In order for the DSLE’s debarment decision to stand, the DSLE had to produce “substantial evidence” that the contractor had intended to defraud the state. The legal test used to determine whether the record contained “substantial evidence” has two prongs: (1) “evidence of ‘ponderable legal significance . . . reasonable in nature, credible, and of solid value’”; and (2) “relevant evidence that a reasonable mind might accept as adequate to support a conclusion.”

The contractor argued the DSLE had not produced substantial evidence to support the debarment because the one employee had not kept a record of the hours he worked in any particular week, the discrepancy between the records and the testimony did not amount to a showing of an intent to defraud, the contracting owner had not actually signed the payroll record, and that any errors were the result of clerical mistakes caused by inexperienced payroll employees.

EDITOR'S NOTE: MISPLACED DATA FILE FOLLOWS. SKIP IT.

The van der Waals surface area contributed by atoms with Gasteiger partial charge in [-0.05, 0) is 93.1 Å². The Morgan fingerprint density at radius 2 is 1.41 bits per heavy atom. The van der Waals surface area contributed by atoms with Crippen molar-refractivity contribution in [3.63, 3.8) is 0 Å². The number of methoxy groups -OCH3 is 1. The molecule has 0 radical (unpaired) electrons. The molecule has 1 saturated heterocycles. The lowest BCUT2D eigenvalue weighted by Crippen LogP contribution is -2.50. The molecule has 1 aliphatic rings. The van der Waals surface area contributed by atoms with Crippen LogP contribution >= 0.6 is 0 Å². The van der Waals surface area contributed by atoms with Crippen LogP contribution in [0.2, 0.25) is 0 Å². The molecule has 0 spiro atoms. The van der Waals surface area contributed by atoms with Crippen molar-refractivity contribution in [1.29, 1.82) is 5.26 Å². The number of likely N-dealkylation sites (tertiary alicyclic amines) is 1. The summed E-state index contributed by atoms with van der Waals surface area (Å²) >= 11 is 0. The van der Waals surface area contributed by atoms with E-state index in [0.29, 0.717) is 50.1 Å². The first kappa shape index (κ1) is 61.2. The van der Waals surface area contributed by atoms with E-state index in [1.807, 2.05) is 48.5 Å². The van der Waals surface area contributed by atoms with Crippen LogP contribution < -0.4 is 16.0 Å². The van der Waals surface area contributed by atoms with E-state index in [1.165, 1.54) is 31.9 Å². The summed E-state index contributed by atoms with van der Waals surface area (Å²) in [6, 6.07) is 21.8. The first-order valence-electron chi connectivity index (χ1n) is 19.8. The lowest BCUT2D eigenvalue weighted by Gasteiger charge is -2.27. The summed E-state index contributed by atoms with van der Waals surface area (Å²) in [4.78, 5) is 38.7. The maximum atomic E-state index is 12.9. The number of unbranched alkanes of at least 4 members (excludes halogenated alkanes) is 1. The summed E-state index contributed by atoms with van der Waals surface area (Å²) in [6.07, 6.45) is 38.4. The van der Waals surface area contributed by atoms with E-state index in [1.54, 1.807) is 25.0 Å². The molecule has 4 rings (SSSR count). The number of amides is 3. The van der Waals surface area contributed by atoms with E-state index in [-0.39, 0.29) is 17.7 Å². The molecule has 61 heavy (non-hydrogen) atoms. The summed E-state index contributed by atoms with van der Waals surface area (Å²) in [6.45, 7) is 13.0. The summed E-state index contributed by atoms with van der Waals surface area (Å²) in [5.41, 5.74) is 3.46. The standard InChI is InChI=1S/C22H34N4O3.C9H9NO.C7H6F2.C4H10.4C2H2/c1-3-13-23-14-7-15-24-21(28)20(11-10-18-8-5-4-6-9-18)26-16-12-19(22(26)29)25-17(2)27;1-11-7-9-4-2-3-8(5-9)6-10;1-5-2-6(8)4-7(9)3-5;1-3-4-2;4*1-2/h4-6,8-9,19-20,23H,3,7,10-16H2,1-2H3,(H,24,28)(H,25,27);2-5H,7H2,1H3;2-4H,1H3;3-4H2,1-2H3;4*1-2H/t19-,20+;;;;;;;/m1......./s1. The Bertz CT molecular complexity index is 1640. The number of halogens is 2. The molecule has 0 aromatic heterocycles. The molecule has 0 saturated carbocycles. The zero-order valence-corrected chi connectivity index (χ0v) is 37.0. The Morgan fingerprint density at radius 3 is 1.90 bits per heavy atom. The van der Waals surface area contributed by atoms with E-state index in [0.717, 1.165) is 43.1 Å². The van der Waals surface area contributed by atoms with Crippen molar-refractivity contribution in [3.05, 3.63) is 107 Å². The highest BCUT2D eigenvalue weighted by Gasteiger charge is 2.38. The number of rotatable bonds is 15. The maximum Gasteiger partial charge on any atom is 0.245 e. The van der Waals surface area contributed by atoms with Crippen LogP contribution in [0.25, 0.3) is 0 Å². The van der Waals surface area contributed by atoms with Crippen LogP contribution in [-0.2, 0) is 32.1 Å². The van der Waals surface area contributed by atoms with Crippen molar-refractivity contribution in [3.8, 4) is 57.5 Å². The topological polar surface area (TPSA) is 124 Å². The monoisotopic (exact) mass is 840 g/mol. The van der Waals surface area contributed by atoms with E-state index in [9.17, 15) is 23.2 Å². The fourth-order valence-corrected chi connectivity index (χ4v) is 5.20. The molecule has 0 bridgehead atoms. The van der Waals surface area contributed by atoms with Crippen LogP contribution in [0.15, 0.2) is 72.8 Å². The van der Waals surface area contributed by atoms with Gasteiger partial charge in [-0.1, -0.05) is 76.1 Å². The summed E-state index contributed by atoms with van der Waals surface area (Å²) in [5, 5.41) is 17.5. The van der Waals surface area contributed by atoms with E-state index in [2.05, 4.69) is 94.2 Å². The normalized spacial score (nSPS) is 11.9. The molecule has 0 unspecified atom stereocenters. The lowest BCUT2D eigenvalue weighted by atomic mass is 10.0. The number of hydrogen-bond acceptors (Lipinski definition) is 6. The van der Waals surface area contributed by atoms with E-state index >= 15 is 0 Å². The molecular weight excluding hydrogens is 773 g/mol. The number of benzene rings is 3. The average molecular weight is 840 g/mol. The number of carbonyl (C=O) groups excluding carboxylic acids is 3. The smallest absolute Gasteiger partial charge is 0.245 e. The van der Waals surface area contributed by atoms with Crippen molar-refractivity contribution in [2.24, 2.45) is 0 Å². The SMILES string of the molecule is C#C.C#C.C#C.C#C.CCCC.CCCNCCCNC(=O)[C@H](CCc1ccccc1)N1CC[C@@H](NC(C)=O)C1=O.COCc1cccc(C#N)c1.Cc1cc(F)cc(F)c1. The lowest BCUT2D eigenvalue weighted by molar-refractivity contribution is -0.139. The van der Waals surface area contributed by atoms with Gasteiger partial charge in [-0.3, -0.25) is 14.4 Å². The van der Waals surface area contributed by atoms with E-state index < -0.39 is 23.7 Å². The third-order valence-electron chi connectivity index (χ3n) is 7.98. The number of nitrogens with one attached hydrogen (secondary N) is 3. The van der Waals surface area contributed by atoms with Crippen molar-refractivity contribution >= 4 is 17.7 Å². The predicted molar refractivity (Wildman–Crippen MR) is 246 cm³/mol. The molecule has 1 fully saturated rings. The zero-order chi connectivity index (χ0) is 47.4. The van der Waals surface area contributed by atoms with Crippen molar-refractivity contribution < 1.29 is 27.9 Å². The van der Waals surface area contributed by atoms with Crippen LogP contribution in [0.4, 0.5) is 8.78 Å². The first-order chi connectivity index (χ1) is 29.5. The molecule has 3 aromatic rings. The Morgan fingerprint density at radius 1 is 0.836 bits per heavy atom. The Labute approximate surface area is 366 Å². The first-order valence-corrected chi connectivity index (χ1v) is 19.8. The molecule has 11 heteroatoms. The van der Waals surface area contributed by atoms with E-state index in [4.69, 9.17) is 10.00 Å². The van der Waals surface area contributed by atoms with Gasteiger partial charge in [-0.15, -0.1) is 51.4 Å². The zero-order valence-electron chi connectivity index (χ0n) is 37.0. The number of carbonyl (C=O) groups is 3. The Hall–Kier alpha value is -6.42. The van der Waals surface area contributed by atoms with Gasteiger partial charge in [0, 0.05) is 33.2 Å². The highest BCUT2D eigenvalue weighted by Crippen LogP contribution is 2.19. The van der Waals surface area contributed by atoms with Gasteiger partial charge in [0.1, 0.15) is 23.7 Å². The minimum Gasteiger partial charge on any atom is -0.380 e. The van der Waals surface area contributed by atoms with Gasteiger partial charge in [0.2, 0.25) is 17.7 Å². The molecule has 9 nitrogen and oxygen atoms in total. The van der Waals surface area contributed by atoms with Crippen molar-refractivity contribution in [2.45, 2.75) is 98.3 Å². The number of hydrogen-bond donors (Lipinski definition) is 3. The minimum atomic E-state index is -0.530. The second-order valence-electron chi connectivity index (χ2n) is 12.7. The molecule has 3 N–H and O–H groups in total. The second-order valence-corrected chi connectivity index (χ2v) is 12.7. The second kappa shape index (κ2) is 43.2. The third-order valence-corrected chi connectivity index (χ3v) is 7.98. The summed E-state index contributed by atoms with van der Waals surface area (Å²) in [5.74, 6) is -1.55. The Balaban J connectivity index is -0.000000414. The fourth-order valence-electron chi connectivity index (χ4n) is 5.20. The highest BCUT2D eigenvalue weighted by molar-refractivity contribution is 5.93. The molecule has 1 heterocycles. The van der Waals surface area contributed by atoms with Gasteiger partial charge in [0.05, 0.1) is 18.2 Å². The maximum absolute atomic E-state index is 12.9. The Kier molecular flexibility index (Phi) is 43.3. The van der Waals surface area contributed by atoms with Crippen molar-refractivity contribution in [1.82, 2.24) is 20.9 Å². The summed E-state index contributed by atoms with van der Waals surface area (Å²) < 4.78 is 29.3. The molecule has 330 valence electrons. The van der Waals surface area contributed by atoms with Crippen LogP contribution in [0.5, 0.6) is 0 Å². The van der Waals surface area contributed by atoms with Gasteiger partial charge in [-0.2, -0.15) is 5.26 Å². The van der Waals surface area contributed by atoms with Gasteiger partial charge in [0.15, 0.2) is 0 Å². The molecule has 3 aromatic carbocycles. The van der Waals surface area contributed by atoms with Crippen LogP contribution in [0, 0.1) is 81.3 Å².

In response, the DSLE argued that the discrepancy between the payroll records and the one employee’s testimony did in fact evidence an intent to defraud even if he had not kept track of his hours because the paycheck itself corroborated his testimony. The court agreed stating that “[n]o satisfactory explanation was ever provided by [the contractor] for [the] glaring discrepancy between [the] actual paycheck reflecting $15 per hour and the contrary representation by [the contractor] to the DSLE.” The court came to this conclusion because the original debarment decision “rejected [the contractor’s] explanation as inherently implausible in light of [the contractor’s] extensive experience in public contracts and knowledge of recordkeeping that is required.” The appellate court then issued an order directing the trial court to reinstate the DSLE’s one-year debarment. Even though the debarment was only for one year, it may well have much longer lasting effects on the contractor’s ability to obtain any future government contracts because most agencies’ requests for proposals require that a bidder disclose whether they have ever been disbarred, as well as why it occurred.